Is Trump Serious About Tackling the Deficit? Obviously Not

Is Trump Serious About Tackling the Deficit? Obviously Not


President Trump is demanding that his advisers come up with a plan to reduce the deficit, The Washington Post’s Josh Dawsey and Damian Paletta report. Oh, and President Trump is also pushing new spending measures on infrastructure, a border wall with Mexico and an additional tax cut for the middle class while nixing the possibility of tax increases or substantial cuts to the defense budget, Social Security and Medicare.

“In other words, the president isn’t actually serious about tackling the deficit,” writes the Post’s Tory Newmyer. “The red ink exploding on his watch has spooked the president — just not enough to force the sort of hard choices that will rein it in.”

The background: The deficit for fiscal 2018, Trump’s first full year in office, rose 17 percent to $779 billion, the Treasury Department said last month. The Committee for a Responsible Federal Budget estimated that Trump’s signature tax cuts added $164 billion to that sum, while a bipartisan spending deal contributed $68 billion more — and that legislation enacted in fiscal 2018 would add $445 billion to the 2019 deficit, or nearly half of the projected total. Trump then ordered his Cabinet to cut spending at departments and agencies by 5 percent — though he suggested more modest cuts to the defense budget. Budget watchers noted that Trump’s proposed cuts wouldn’t actually rein in the rising deficit.

“In total, government debt has risen roughly $2 trillion since Trump took office, and the federal government now owes $21.7 trillion, according to the Treasury Department,” Dawsey and Paletta write. “The president’s agenda has contributed to that increase and is projected to continue to do so, both through the GOP tax cut and with bipartisan spending increases.” The U.S. Treasury projects it will issue $1.3 trillion in new debt this calendar year, more than twice last year’s level.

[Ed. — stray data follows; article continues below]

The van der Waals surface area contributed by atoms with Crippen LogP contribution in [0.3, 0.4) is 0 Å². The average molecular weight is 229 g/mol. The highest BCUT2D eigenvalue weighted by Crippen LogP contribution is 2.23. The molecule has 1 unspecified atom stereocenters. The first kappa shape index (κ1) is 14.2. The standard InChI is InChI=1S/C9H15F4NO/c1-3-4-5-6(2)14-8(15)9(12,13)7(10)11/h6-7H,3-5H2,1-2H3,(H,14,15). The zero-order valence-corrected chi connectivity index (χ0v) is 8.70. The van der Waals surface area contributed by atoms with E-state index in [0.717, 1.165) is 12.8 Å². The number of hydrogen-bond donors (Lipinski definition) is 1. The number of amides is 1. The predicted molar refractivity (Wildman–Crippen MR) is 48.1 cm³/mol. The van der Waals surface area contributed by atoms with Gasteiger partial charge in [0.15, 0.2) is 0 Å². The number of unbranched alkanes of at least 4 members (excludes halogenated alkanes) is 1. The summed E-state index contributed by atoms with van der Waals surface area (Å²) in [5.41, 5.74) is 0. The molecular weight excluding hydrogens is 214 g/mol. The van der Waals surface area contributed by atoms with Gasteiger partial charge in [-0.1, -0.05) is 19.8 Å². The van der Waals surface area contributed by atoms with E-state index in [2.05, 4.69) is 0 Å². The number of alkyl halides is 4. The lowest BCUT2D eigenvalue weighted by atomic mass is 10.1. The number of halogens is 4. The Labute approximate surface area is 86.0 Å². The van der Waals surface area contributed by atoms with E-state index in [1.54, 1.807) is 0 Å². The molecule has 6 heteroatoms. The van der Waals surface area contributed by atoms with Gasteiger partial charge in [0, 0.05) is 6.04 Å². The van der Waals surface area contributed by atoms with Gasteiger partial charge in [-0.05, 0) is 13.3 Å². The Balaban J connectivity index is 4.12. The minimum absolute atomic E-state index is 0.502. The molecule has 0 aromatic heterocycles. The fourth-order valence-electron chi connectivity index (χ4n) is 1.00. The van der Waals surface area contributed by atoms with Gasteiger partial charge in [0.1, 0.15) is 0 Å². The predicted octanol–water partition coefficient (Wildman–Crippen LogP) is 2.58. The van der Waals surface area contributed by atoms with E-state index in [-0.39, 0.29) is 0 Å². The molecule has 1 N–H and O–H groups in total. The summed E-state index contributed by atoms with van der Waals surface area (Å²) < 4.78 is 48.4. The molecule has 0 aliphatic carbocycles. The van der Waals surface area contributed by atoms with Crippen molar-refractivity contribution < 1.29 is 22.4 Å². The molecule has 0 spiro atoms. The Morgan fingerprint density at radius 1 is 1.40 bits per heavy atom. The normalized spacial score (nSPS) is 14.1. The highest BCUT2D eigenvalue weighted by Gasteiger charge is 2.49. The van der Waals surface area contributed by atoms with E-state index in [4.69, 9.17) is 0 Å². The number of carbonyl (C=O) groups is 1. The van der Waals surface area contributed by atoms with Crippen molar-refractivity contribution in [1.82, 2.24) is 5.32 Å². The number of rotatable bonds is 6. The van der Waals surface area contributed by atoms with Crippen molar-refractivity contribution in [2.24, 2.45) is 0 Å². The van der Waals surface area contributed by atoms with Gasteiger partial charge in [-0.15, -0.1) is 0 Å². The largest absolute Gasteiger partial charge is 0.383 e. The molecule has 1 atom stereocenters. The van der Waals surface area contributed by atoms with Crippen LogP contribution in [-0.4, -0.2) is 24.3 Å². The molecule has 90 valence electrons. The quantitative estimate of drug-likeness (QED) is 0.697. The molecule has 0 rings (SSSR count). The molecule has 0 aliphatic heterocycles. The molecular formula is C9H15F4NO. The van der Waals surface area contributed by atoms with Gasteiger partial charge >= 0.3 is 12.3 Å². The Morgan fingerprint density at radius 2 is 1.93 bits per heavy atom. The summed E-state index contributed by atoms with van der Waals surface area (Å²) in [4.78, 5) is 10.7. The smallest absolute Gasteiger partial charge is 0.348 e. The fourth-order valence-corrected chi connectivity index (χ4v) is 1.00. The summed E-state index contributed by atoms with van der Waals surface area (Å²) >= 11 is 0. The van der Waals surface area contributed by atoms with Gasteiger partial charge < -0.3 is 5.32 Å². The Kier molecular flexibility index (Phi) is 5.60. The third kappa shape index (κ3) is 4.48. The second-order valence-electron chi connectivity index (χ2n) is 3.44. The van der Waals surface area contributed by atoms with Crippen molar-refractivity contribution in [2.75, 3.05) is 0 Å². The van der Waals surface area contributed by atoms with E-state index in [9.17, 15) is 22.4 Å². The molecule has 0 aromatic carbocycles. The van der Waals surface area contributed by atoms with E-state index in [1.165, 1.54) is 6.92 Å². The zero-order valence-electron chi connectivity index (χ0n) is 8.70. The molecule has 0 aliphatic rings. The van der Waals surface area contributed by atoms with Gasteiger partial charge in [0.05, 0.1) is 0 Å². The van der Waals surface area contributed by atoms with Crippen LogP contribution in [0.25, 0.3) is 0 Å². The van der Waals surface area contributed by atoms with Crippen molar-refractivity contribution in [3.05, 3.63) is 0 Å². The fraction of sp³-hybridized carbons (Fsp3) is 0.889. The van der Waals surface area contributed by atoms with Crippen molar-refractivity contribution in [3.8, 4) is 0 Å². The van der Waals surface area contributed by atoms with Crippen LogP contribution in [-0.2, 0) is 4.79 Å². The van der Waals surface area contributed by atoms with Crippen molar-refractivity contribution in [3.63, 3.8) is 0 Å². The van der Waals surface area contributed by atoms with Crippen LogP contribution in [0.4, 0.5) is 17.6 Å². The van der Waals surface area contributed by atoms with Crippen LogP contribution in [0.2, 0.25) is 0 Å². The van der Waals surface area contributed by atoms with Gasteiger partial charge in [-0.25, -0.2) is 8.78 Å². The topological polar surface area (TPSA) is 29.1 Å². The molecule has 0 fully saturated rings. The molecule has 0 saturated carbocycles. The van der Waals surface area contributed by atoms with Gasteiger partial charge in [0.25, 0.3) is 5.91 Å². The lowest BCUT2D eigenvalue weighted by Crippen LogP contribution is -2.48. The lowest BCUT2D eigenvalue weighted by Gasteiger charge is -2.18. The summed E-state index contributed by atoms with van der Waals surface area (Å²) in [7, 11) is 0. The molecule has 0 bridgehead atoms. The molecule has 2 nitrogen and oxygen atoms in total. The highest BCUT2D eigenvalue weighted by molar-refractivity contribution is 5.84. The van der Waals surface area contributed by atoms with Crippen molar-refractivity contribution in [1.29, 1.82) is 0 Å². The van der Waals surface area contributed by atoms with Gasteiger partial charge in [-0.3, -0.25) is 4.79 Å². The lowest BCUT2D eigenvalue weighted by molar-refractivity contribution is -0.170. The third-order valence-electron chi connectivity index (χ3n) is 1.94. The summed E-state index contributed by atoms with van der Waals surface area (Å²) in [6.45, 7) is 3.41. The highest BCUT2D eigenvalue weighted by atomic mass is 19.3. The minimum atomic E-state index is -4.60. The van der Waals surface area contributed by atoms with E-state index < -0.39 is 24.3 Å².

The budget math: The U.S. government spent $4.1 trillion in fiscal 2018. Defense, Social Security, Medicare and interest on the national debt accounted for nearly $2.6 trillion, or more than 62 percent of the total. Everything else the government does accounts for the remaining $1.5 trillion or so spent in 2018.

Weak on the details: Trump reportedly has a fairly weak grip on the basics of the federal budget, as suggested by this anecdote from Dawsey and Paletta: “Chief of Staff John F. Kelly has told others about watching television with Trump and asking the president how much the chairman of the Joint Chiefs of Staff earns. Trump guessed $5 million, according to people who were told the story by Kelly, startling the chief of staff. Kelly responded that he made less than $200,000. The president suggested he get a large raise and noted the number of stars on his uniform.”

The bottom line: By cutting taxes, grudgingly signing off on the bipartisan $1.3 billion budget bill and refusing to touch the programs that make up the majority of federal spending, Trump is essentially eliminating any chance at significant deficit reduction. The president can talk about cutting the deficit, but the spending cuts he and other Republicans might advocate won’t do much to actually shrink the budget gap — and they’re not likely to be approved by Democrats about to take control of the House. “It's a simple fact that our long-term debt problem cannot be fixed without raising taxes and/or making significant changes to Social Security/Medicare,” Shai Akabas, director of economic policy at the Bipartisan Policy Center tweeted.

The bigger picture: Trump isn’t the only one conflicted over deficit spending. “Trump’s internal contradictions on the budget mirror how conflicted the Republican Party has become on an issue that had been one of its tenets for decades,” Dawsey and Paletta note. And New York magazine columnist Jonathan Chait goes a step further: “the reality is that Trump is simply expressing a more ignorant version of standard-issue Republican budgeting,” he argues. “Trump has signed onto legislation designed by Republicans in Congress that increased defense spending and cut taxes. The deficit has risen as a result. That’s what Republicans do.”

Or maybe it’s a generational thing: Scott Lincicome, a trade lawyer affiliated with the conservative Cato Institute, tweeted that Trump typifies a generation that wants to have its cake and eat it too: “He really is the Ultimate Boomer President.”